Taobao Selling Trick Makes Its Way To eBay

Going to do something a little different. I’m going to share a little known tactic used by Taobao sellers to gain sales. If you’ve never heard of Taobao, you should as Alibaba, their parent company just recently went public. Taobao is the eBay equivalent in China. Having used it a couple of times when I stayed in China, it’s pretty much the same deal. If you’re a seller starting out on Taobao, there are two things you could do. These are just tactics I’ve heard from fellow Taobao store owners and there could be more.

1. Sell your goods at a severe discount, like 80% off, practically giving it away, in order to generate buzz and sales and ultimately, reviews. Most Taobao sellers do this as they take a loss initially to build their store and ratings. This is the legit way to go about it. What’s the other way you ask?

2. Gather a bunch of people to “buy” your stuff, but send them empty boxes so the purchase and shipment is registered with Taobao. For their efforts, you return their money + a reward, like 10 RMB or something. This way you don’t actually need to store inventory nor take a loss in order to generate buzz and ratings. I know a Taobao seller doing this with great success. Of course, this is not exactly legit and downright deceitful.

Now, today I was looking on eBay for yoyos as my kid decided he wanted one for Christmas. I’m actually a yoyo fan myself and have quite a bit of knowledge so what I found on a particular listing shocked me. Here’s the screenshot of the item:

crazy dollar tree yoyo selling for over $100

Now, to give a bit of background on yoyos, there are the cheap kind made of plastic from companies like Duncan and Yomega. These are the brands you see at your local toy store. They go for around $10 to $20. They also make some metal yoyos ranging $30 to $50. Going a step higher, you get your performance level yoyos from companies like One Drop, CLYW, and YoyoFactory. These companies produce yoyos mainly for the professional level players who enter competitions, with prices upwards of $150 is not unheard of.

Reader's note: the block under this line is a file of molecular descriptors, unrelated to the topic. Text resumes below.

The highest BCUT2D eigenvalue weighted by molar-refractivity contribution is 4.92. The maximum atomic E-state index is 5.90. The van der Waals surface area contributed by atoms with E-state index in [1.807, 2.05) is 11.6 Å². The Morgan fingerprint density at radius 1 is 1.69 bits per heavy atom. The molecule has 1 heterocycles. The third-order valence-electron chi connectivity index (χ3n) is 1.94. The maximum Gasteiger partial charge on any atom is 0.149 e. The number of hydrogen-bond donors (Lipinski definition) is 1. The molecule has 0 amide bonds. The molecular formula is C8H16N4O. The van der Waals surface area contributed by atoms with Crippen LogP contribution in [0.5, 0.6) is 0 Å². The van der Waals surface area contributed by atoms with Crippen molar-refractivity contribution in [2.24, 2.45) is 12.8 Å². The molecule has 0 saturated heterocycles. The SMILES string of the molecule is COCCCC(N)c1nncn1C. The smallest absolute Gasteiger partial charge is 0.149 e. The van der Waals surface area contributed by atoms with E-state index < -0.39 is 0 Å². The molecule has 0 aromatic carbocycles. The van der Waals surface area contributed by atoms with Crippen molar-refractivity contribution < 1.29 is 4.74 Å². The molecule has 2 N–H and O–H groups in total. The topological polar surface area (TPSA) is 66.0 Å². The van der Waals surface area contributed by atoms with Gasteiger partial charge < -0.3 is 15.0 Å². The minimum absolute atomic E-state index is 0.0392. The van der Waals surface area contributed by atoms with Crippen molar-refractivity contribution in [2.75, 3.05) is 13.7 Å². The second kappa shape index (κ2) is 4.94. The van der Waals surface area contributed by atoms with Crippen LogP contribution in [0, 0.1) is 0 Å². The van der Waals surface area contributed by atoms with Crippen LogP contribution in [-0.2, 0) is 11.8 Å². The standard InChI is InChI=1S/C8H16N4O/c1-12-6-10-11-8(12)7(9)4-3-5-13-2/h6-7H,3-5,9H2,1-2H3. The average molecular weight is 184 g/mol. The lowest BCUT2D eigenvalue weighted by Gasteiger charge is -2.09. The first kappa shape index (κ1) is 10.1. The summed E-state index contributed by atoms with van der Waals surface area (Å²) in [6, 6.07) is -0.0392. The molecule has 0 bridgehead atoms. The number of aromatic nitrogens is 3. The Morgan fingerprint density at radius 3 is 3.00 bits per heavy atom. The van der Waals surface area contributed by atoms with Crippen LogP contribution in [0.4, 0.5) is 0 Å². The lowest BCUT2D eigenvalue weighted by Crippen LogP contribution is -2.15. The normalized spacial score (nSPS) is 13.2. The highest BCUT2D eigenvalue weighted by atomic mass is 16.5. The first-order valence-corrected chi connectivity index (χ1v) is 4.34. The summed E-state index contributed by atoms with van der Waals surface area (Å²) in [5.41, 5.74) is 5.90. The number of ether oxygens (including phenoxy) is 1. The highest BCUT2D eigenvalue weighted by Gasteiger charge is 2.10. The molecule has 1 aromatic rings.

About a year ago, there was this popular yoyo among the yoyo community when someone discovered a $1 yoyo at Dollar Tree. Yoyo enthusiasts went out and bought them in bulk, looking to give away, mod, and just have fun with them. I know because I bought several myself. These are yoyos made of rolled tin metal, very cheap stuff, with plastic response, but they did have a metal bearing, which was surprising. Here’s what it looks like:

dollar tree yoyo

Anyways, back to this eBay listing. The yoyo featured in this listing is almost an exact duplicate of that $1 yoyo, same rolled tin metal, same printing on the side, same plastic starburst response, but yet they’re selling it for $105! Insane right?! What’s even more shocking is the listing says 109 of these yoyos have been sold. Checking the seller’s rating, he sets them all as private. I wonder why. This seller is using the same tactic #2 I’ve mentioned above. Even if most of those 109 sold are fake, there could be one or a few who aren’t and guess what, they just made over 100x return on each sale. This is just plain wrong, to deceive folks like this, generating fake sales so it looks like it’s a good deal. Anyways, here’s another shot of the item. It looks like it originated from China.